One solution is to black out any parts of the light tent not visible in the shot. That way the amount of light hitting your subject will be decreased, making it darker, without affecting the brightness of the background (since you wont touch any parts that are in shot). Get some thick black card, cut it to size and tape it inside the light tent.

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1  
Thanks for the answer Matt. I can get decent photos with some photoshopping, but it's a lot of work and I plan on making a lot of photos. So thats why I want to get it right "at the source". I think I understand a little bit better why the light tent is bad. The trick with blacking out sounds good, i'll try that! –  K120 Apr 22 '13 at 12:26
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If you standardize your settings when you shoot you can batch apply the same actions to all of the photos in many RAW convertors very easily. –  Michael Clark Apr 22 '13 at 13:26
    
I'm going to accept this as my solution, thank you. I've learnt that while my settings aren't perfect, it's mostly a problem with lightning that I'm dealing with (as you and others have explained). I don't have a result yet that I'm satisfied with, but I think I do know how to get it now. I'll start a new topic if I don't ;). Thanks to everybody for the great help, I've learned a lot! –  K120 Apr 22 '13 at 14:37

The white background effect is usually done by lighting the background and the subject separately, you can't do this with such a small box.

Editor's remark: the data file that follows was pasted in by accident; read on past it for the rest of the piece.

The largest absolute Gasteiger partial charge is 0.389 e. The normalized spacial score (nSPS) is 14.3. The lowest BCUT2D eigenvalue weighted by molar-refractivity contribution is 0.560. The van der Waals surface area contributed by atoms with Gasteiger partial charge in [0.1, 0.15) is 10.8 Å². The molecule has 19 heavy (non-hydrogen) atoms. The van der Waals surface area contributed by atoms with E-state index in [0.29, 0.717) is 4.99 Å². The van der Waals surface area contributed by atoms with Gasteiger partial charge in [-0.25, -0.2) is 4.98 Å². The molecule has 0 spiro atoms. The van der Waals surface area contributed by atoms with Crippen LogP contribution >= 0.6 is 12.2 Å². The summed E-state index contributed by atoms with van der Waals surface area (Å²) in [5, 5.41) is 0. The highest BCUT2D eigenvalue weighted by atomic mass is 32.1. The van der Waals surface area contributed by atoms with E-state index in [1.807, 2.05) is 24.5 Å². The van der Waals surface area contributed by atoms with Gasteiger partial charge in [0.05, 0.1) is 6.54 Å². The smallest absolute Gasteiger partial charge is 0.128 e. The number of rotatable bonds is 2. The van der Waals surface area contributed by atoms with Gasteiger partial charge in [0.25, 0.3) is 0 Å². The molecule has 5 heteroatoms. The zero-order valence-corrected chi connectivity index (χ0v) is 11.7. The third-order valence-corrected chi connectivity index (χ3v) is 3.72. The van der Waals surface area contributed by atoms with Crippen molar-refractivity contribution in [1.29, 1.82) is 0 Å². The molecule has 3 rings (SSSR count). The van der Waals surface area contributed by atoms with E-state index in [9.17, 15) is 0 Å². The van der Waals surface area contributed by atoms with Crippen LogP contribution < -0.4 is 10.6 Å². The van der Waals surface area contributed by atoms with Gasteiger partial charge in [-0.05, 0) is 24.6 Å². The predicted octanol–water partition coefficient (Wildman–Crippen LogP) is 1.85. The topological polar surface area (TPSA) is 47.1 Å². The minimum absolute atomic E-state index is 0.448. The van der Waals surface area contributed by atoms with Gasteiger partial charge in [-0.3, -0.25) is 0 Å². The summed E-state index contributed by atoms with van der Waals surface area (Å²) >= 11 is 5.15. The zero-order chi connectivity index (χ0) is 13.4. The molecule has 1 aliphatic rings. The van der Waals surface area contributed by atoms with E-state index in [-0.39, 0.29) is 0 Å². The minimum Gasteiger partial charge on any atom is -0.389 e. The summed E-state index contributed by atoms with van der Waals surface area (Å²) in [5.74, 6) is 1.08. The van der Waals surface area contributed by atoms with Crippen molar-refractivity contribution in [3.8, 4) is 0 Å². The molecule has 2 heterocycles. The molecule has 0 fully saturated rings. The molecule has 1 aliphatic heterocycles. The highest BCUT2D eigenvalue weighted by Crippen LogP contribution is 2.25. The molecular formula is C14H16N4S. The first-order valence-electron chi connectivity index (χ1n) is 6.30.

There are no camera settings that will help you because your problem is that the difference in brightness between the background and subject is too small - and everything that makes the picture darker or brighter affects both.

What you can do with such a box is to select the settings that correctly expose the subject and then use the levels or curves tool of your favorite photo editor to make the background pure white - that will only work if the subject is darker than the background, it will not work if the subject is white or brightly colored.

A simple way to achieve white background is to place the subject on a transparent material (and piece of glass or clear plastic will do) and point a flash at the wall behind the subject, the distance between the subject and wall is what lets you blast light into the background without it over exposing the subject.

I blogged about it a while ago here, this doesn't have to be expensive - for the pictures in the blog post I've used the clear plastic from an IKEA picture frame and a $40 flash in a small room that doesn't even have white walls.

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Darn. I was told this box was perfect for things like this. I'll look into your method, the examples you've shown are perfect. –  K120 Apr 22 '13 at 12:01
    
+1 this is really the correct answer, the background needs more light –  BlueRaja - Danny Pflughoeft Apr 25 '13 at 21:56

You have several opportunities to improve your results!

  • The first thing I would do is increase the light enough to get the ISO down to native resolution for your camera. Probably ISO 100 or 200.

  • You can get the same depth of field (DoF) by increasing the focal length and the focus distance by the same proportion. This will improve the perspective and your box won't look warped. By centering your focus on the nearer part of the box you can utilize the property of DoF that the portion of the DoF behind the center of focus will be more than the portion on front of the center of focus. In your first example I would aim for the space between the red and black rings. The eye expects the nearer part of an object to be the most in focus. It appears you centered focus on the left part of the box that is further away than the rest of the visible parts of the box.

  • The next thing I would do is shoot manually and vary the shutter speed (Tv) until the white background is on the verge of blowing out. Some people refer to this as exposing to the right (ETTR). Since your meter thinks everything is 18% grey, it will be screaming that you are overexposing by 2-3 stops. Your tripod will allow you to use slower shutter speeds without inducing motion blur.